A Guide To MEV: Critical Issues and Best Security Practices

A Guide To MEV: Critical Issues and Best Security Practices

A Guide To MEV: Critical Issues and Best Security Practices

A Guide To MEV: Critical Issues and Best Security Practices

A Guide To MEV: Critical Issues and Best Security Practices

Read Time: 6 minutes

Profit-making is the ultimate aim behind any work that an individual performs. In regard to that, MEV, which stands for Maximal Extractable Value, signifies the profit a validator makes from a smart contract-enabled blockchain for including, excluding or re-ordering transactions in the blocks. 

In short, MEV represents the measure of profits that a miner/validator could extract for reviewing transactions on the blockchain network. More in detail about MEV- the good and bad, insights into safeguarding the funds from MEV tricks will be the highlights of this blog. 

What Is MEV? How Does It Work?

In proof-of-work consensus, the miners were responsible for adding transactions, previously called Miner extractable value. But with Ethereum’s shift to Proof-of-stake, validators are the ones who assess the transactions it got changed to Maximal Extractable Value(MEV). 

Generally, the user pays a fee in the blockchain for moving around transactions in a block. That fee amount is an additional charge that the user prefers to pay for miners to choose their transaction on priority. 

This MEV amount which is nothing but the gas fee paid by the user is filtered in the order of the highest amount by the validators to make it more profitable for them. Bots are used to automate the process of submitting profitable transactions with high gas fees that incentivize validators. 

Despite this practice of prioritizing transactions based on the gas fee paid, MEV also introduces several other effects on the blockchain. We shall see how MEVs are manipulated to draw benefits in the upcoming passage.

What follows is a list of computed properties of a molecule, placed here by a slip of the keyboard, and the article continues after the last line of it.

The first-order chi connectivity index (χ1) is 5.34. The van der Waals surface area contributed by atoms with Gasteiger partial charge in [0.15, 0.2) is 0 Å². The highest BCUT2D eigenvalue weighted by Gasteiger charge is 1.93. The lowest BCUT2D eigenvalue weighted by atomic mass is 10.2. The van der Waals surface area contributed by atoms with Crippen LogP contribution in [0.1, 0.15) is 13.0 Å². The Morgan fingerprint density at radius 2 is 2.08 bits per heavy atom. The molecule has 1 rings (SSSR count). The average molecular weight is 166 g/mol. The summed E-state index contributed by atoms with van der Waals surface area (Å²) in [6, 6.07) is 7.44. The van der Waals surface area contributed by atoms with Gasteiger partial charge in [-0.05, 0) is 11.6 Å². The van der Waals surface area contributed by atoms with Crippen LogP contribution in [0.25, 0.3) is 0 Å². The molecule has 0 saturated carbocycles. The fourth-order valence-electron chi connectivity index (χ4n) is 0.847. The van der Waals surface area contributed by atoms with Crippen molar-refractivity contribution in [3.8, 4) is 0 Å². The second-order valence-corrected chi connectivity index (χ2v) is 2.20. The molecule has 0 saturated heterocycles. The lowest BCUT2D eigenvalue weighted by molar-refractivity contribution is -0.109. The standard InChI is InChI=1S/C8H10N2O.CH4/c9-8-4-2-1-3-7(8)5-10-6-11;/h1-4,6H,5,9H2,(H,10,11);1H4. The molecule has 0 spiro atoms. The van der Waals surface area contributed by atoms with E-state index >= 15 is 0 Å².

How are MEVs used tactically?

Validators and hackers trying to find opportunities by exploiting MEV put users in economic distress. But what are the ways these MEVs are used to the hacker’s advantage?

Let’s dig into the details now!

Front-running: All the transactions which need to be validated sit in the mempool, wherein validators or generalised front-runners(bots) run through them and go with the profitable trades. Since the code is open on the blockchain, bots detect the user’s transaction with high gas fees, replicate them and help validators find the profitable ones. 

This way, the transaction orders are communicated for them to be preferentially added to blocks. 

Sandwich attack: Here comes the malicious form of front-running wherein the user’s transaction is studied to manipulate the prices of cryptocurrencies and perform trading to the hacker’s advantage at the expense of users. 

To simplify it, let’s assume a price difference of a specific crypto coin between the DEXs, Uniswap and Sushiswap. The user finds this and tries to profit by buying the asset from Uniswap for a lower price and selling it on Sushiswap at a higher price. 

This way, the liquidity of cryptocurrencies is maintained across different decentralized exchanges. But here is where the problem is. Once the user initiates the transaction for the buy and sells orders, they stay in the mempool for it to be validated. 

Meanwhile, the bots identify this potential opportunity for gaining profits and replicate the same transaction with a high gas fee. 

As a result, the buy order of the bot is executed before the user, pumping the token price. 

The user’s buy order is processed after, and the user buys the token at a high price. 

The bot then initiates the sell order of the asset at the increased price, deriving wholesome profits at the knowledge of the user, who ends up deprived of the money they intended to make. 

The price that the MEV victim pays due to manipulation is the amount of “Slippage” they’ve entered while making the transaction. 

P.S. Slippage is the price difference between the time of trade initiation and execution.